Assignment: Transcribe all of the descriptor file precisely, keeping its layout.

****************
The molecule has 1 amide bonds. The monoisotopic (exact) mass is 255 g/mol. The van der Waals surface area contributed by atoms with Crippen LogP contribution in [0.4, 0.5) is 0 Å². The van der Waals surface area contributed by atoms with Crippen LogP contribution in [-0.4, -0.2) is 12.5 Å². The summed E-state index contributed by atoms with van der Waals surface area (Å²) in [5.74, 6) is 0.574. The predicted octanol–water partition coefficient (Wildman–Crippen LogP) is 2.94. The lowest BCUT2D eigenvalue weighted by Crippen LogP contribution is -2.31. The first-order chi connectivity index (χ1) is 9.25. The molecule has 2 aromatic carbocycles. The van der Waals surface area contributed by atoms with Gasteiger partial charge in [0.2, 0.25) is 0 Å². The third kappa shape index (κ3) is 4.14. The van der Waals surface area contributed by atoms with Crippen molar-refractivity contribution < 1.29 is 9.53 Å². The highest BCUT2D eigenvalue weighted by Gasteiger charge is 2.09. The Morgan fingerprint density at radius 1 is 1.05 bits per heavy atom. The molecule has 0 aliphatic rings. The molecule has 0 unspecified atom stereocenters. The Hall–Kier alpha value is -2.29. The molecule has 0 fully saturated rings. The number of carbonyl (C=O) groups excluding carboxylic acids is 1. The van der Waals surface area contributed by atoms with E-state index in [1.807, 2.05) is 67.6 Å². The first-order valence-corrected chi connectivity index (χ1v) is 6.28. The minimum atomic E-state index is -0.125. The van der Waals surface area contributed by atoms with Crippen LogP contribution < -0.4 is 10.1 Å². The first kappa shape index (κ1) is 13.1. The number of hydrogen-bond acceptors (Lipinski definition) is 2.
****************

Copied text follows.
The molecule has 1 amide bonds. The monoisotopic (exact) mass is 255 g/mol. The van der Waals surface area contributed by atoms with Crippen LogP contribution in [0.4, 0.5) is 0 Å². The van der Waals surface area contributed by atoms with Crippen LogP contribution in [-0.4, -0.2) is 12.5 Å². The summed E-state index contributed by atoms with van der Waals surface area (Å²) in [5.74, 6) is 0.574. The predicted octanol–water partition coefficient (Wildman–Crippen LogP) is 2.94. The lowest BCUT2D eigenvalue weighted by Crippen LogP contribution is -2.31. The first-order chi connectivity index (χ1) is 9.25. The molecule has 2 aromatic carbocycles. The van der Waals surface area contributed by atoms with Gasteiger partial charge in [0.2, 0.25) is 0 Å². The third kappa shape index (κ3) is 4.14. The van der Waals surface area contributed by atoms with Crippen molar-refractivity contribution < 1.29 is 9.53 Å². The highest BCUT2D eigenvalue weighted by Gasteiger charge is 2.09. The Morgan fingerprint density at radius 1 is 1.05 bits per heavy atom. The molecule has 0 aliphatic rings. The molecule has 0 unspecified atom stereocenters. The Hall–Kier alpha value is -2.29. The molecule has 0 fully saturated rings. The number of carbonyl (C=O) groups excluding carboxylic acids is 1. The van der Waals surface area contributed by atoms with E-state index in [1.807, 2.05) is 67.6 Å². The first-order valence-corrected chi connectivity index (χ1v) is 6.28. The minimum atomic E-state index is -0.125. The van der Waals surface area contributed by atoms with Crippen LogP contribution < -0.4 is 10.1 Å². The first kappa shape index (κ1) is 13.1. The number of hydrogen-bond acceptors (Lipinski definition) is 2.